Updated from 11:52 a.m. EST with settlement prices
NEW YORK (
closed slightly lower Wednesday after the World Bank forecast weaker-than-expected global growth for 2013.
Gold for February delivery slipped 70 cents to settle at $1,683.20 an ounce at the Comex division of the New York Mercantile Exchange. The
traded as high as $1,684.70 and as low as $1,673 an ounce, while the spot price was adding $1.90, according to Kitco's gold index.
"Today's setback was World Bank lowering growth expectations, anti inflationary somewhat," George Gero, precious metals strategist at RBC Wealth Management, wrote in a note on Wednesday.
for March delivery finished down 1 cent at $31.54 an ounce, while the
U.S. dollar index
was up 0.03% to $79.79.
The World Bank
predicted that global gross domestic product would increase
2.4% in 2013, up from 2.3% last year, but still well below the bank's previous prediction that growth would hit 3%.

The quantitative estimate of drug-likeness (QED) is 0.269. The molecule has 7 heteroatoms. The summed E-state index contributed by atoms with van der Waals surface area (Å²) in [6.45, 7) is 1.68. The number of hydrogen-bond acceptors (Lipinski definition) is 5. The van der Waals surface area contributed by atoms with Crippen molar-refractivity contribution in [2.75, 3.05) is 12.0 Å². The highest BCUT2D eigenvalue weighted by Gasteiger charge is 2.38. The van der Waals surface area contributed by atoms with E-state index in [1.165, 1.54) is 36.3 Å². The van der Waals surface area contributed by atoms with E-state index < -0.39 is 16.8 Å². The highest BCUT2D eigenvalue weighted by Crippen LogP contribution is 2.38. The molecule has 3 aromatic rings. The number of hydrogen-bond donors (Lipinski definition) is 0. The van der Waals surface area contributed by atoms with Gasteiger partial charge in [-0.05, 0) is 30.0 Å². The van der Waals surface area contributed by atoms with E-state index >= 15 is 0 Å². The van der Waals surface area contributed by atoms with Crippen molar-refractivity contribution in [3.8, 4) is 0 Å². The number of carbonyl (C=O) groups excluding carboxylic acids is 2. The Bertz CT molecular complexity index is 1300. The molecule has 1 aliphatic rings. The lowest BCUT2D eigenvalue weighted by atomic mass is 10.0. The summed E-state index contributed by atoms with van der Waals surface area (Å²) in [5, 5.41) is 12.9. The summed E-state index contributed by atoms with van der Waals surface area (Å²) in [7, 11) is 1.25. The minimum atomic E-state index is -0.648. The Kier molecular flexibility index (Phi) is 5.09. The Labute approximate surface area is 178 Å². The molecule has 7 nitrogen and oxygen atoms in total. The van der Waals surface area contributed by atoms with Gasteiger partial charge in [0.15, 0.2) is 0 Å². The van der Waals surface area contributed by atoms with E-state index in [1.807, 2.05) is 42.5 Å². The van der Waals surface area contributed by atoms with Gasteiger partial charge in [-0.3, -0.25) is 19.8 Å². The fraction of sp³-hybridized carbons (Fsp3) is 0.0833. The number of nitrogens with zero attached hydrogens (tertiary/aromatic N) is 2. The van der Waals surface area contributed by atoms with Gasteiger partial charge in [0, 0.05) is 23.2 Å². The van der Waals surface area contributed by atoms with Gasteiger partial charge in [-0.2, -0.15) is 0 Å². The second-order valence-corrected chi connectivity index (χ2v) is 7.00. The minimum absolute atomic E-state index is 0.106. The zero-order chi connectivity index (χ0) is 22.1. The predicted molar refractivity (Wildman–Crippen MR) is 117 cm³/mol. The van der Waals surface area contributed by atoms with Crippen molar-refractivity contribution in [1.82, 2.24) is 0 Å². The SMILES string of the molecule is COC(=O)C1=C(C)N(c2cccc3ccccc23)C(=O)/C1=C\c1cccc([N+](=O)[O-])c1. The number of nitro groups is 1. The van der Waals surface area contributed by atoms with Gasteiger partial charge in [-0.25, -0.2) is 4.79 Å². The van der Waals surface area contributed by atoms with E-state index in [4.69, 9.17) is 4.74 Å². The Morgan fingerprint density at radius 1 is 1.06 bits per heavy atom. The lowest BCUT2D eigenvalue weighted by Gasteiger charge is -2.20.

Gold prices have failed to put together any sort of rally in more than a month -- the yellow metal managed to notch a
two-day win streak
before Wednesday -- and traders have followed up many down sessions with bargain buying the next day, or profit-taking a day after gold prices make a significant move higher.
The World Bank's soft outlook on the global economy could be seen by some investors as anti-inflationary, Gero said, which traders see as a negative to gold. Gold often performs as a hedge against inflationary concerns.
Gero noted that he expected volatility to continue to dictate the general trend in gold prices because next week would mark a shorter trading period (markets are closed Monday for Martin Luther King Jr. Day) and as option expiration would be on Jan. 28.
Gold had enjoyed decent news from the
from September to December as the central bank implemented two new stimulus programs -- $40 billion a month in open-ended, mortgage-backed security purchases, and $45 billion a month in open-ended, longer-term Treasury bond purchases.
Traders had viewed these programs, as they had with previous quantitative easing measures by the Fed, as inflationary policy because they expanded the U.S. money supply.